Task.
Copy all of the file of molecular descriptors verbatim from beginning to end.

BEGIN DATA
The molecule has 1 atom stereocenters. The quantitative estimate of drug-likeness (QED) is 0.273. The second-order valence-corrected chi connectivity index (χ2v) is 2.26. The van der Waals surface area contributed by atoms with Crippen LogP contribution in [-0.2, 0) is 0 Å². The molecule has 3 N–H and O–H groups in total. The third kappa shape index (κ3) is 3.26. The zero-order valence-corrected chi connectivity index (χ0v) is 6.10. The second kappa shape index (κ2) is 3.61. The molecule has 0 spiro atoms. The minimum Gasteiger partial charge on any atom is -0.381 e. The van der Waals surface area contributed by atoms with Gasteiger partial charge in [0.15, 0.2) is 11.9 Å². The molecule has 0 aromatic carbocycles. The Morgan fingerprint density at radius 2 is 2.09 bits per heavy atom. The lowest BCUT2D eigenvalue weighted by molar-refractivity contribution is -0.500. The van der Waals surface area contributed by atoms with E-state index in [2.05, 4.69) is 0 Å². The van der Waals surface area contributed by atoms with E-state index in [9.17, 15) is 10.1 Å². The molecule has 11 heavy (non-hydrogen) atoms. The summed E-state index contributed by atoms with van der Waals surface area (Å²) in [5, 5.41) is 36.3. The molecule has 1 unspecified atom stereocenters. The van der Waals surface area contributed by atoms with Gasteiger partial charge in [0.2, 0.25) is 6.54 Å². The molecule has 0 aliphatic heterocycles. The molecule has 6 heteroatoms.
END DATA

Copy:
The molecule has 1 atom stereocenters. The quantitative estimate of drug-likeness (QED) is 0.273. The second-order valence-corrected chi connectivity index (χ2v) is 2.26. The van der Waals surface area contributed by atoms with Crippen LogP contribution in [-0.2, 0) is 0 Å². The molecule has 3 N–H and O–H groups in total. The third kappa shape index (κ3) is 3.26. The zero-order valence-corrected chi connectivity index (χ0v) is 6.10. The second kappa shape index (κ2) is 3.61. The molecule has 0 spiro atoms. The minimum Gasteiger partial charge on any atom is -0.381 e. The van der Waals surface area contributed by atoms with Gasteiger partial charge in [0.15, 0.2) is 11.9 Å². The molecule has 0 aromatic carbocycles. The Morgan fingerprint density at radius 2 is 2.09 bits per heavy atom. The lowest BCUT2D eigenvalue weighted by molar-refractivity contribution is -0.500. The van der Waals surface area contributed by atoms with E-state index in [2.05, 4.69) is 0 Å². The van der Waals surface area contributed by atoms with E-state index in [9.17, 15) is 10.1 Å². The molecule has 11 heavy (non-hydrogen) atoms. The summed E-state index contributed by atoms with van der Waals surface area (Å²) in [5, 5.41) is 36.3. The molecule has 1 unspecified atom stereocenters. The van der Waals surface area contributed by atoms with Gasteiger partial charge in [0.2, 0.25) is 6.54 Å². The molecule has 0 aliphatic heterocycles. The molecule has 6 heteroatoms.